This week's fan build is from Pacarat on the forums, titled "Temple of the Lizard King."
A long time DF customer and clever crafter, Pacarat put on a master class in dressing up a build to turn Realm of the Ancients into an overgrown temple.
Here is what they say about the build:
"This is a large layout I did a couple years ago for some skirmish gaming using the Pulp Alley rules. I had three friends over and we did two 1v1 games simultaneuously on the table. I had split the layout by using elevation blocks and long walls to make an “impassable” line across the short dimension. This allowed separate play but an integrated look to the whole layout - something I will continue to do as it worked really well.
"The scenario was basically a treasure “hunt and grab” in a lost or abandoned jungle temple, guarded by an unknown number of bad guys. There was also the possibility of encountering assorted critters one might find in an overgrown jungle temple complex. Each player had a gang of five figures, and the baddies varied from one to five minis depending on type and models I had to hand.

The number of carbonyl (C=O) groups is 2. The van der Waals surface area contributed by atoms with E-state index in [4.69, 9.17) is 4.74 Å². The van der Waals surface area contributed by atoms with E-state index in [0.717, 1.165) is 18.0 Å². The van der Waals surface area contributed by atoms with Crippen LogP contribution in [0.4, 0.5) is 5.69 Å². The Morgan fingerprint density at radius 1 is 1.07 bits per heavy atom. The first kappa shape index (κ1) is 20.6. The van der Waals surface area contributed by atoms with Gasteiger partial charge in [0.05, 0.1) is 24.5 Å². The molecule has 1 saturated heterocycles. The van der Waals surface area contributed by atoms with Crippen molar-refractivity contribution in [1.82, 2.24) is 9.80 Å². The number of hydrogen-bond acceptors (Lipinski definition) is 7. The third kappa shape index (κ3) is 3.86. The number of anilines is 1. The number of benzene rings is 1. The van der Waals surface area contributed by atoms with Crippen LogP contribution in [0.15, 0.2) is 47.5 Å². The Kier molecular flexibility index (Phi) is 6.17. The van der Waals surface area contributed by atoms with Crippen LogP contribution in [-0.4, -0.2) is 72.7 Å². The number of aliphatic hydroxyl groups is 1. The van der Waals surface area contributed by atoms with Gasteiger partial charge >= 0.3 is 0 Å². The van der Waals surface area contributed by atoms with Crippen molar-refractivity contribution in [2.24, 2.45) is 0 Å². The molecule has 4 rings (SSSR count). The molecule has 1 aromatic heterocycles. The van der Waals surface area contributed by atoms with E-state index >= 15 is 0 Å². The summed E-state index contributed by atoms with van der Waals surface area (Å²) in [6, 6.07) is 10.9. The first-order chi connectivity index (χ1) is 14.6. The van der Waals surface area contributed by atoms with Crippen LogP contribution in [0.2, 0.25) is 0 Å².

"I added a whole bunch of scratch-built flora to the build to give the effect of jungle overgrowth on abandoned buildings. Most of these bits are sourced from big box craft store floral pieces. I cut leaves, fronds, and/or branches off, and hot glued them on to round bases in shapes that simulate bushes, vines, trees, etc. Also took a variety of twines, yarns and the like, and twisted sections together to represent climbing vines.
"I’m really happy with how it all turned out. The ROTA is a beautiful scheme, and the white walls and trim really show well with all the greenery. Games were a lot of fun... plenty of surprises as the players made their way through the ruins."
Here's how they made it:
"I used multiple (3-4 each) sets of DF’s resin Realms of the Ancients (ROTA I and II), plus extra ROTA pieces including rubble, limited edition 4x4 intersections, rotating medallion walls, and assorted DF resin columns. I also used some Erinthor mountain pieces in one area for variety. With lots of walls it was easy to border the second floor level, and the foam blocks I have scale perfectly with wall height. The multi-floor tower using 4x4 intersections is a nice ziggurat-type elevation - it just popped into my head as I was bringing several sections over to the table in a stack. Removing all the 4x4 wall inserts gave me lots of loose wall pieces to scatter about and add to the worn down, rubbled look."